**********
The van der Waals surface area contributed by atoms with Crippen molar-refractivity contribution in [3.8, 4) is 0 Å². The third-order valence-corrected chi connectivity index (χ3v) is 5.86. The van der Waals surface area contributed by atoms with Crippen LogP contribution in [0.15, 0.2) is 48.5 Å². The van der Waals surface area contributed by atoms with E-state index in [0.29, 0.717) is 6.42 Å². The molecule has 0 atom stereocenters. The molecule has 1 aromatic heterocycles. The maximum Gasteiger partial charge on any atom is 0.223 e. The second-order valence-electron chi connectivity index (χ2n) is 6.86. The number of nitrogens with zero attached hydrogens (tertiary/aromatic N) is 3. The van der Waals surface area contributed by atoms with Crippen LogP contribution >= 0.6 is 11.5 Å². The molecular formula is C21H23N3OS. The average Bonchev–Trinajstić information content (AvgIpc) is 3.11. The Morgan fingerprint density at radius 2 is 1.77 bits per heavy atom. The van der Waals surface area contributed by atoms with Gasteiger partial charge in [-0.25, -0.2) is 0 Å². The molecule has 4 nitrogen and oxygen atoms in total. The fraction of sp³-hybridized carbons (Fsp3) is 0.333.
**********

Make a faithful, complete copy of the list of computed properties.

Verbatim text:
The van der Waals surface area contributed by atoms with Crippen molar-refractivity contribution in [3.8, 4) is 0 Å². The third-order valence-corrected chi connectivity index (χ3v) is 5.86. The van der Waals surface area contributed by atoms with Crippen LogP contribution in [0.15, 0.2) is 48.5 Å². The van der Waals surface area contributed by atoms with E-state index in [0.29, 0.717) is 6.42 Å². The molecule has 0 atom stereocenters. The molecule has 1 aromatic heterocycles. The maximum Gasteiger partial charge on any atom is 0.223 e. The second-order valence-electron chi connectivity index (χ2n) is 6.86. The number of nitrogens with zero attached hydrogens (tertiary/aromatic N) is 3. The van der Waals surface area contributed by atoms with Crippen LogP contribution >= 0.6 is 11.5 Å². The molecular formula is C21H23N3OS. The average Bonchev–Trinajstić information content (AvgIpc) is 3.11. The Morgan fingerprint density at radius 2 is 1.77 bits per heavy atom. The van der Waals surface area contributed by atoms with Gasteiger partial charge in [-0.25, -0.2) is 0 Å². The molecule has 4 nitrogen and oxygen atoms in total. The fraction of sp³-hybridized carbons (Fsp3) is 0.333.